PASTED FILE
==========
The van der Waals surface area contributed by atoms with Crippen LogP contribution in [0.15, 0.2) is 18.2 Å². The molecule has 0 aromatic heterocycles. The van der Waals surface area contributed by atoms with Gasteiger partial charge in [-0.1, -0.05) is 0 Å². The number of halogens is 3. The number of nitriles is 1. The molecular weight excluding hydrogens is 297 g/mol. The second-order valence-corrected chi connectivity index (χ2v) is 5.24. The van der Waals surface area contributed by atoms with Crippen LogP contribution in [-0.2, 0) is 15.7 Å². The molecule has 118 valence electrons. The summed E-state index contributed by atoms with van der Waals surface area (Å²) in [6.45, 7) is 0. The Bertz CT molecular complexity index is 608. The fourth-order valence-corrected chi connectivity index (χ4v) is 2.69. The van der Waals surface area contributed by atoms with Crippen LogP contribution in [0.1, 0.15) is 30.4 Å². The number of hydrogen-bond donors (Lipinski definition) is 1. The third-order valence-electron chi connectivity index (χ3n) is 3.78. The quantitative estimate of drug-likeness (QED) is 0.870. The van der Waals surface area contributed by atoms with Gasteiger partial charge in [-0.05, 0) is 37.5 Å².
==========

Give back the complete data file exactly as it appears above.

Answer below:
The van der Waals surface area contributed by atoms with Crippen LogP contribution in [0.15, 0.2) is 18.2 Å². The molecule has 0 aromatic heterocycles. The van der Waals surface area contributed by atoms with Gasteiger partial charge in [-0.1, -0.05) is 0 Å². The number of halogens is 3. The number of nitriles is 1. The molecular weight excluding hydrogens is 297 g/mol. The second-order valence-corrected chi connectivity index (χ2v) is 5.24. The van der Waals surface area contributed by atoms with Crippen LogP contribution in [-0.2, 0) is 15.7 Å². The molecule has 118 valence electrons. The summed E-state index contributed by atoms with van der Waals surface area (Å²) in [6.45, 7) is 0. The Bertz CT molecular complexity index is 608. The fourth-order valence-corrected chi connectivity index (χ4v) is 2.69. The van der Waals surface area contributed by atoms with Crippen LogP contribution in [0.1, 0.15) is 30.4 Å². The number of hydrogen-bond donors (Lipinski definition) is 1. The third-order valence-electron chi connectivity index (χ3n) is 3.78. The quantitative estimate of drug-likeness (QED) is 0.870. The van der Waals surface area contributed by atoms with Gasteiger partial charge in [-0.05, 0) is 37.5 Å².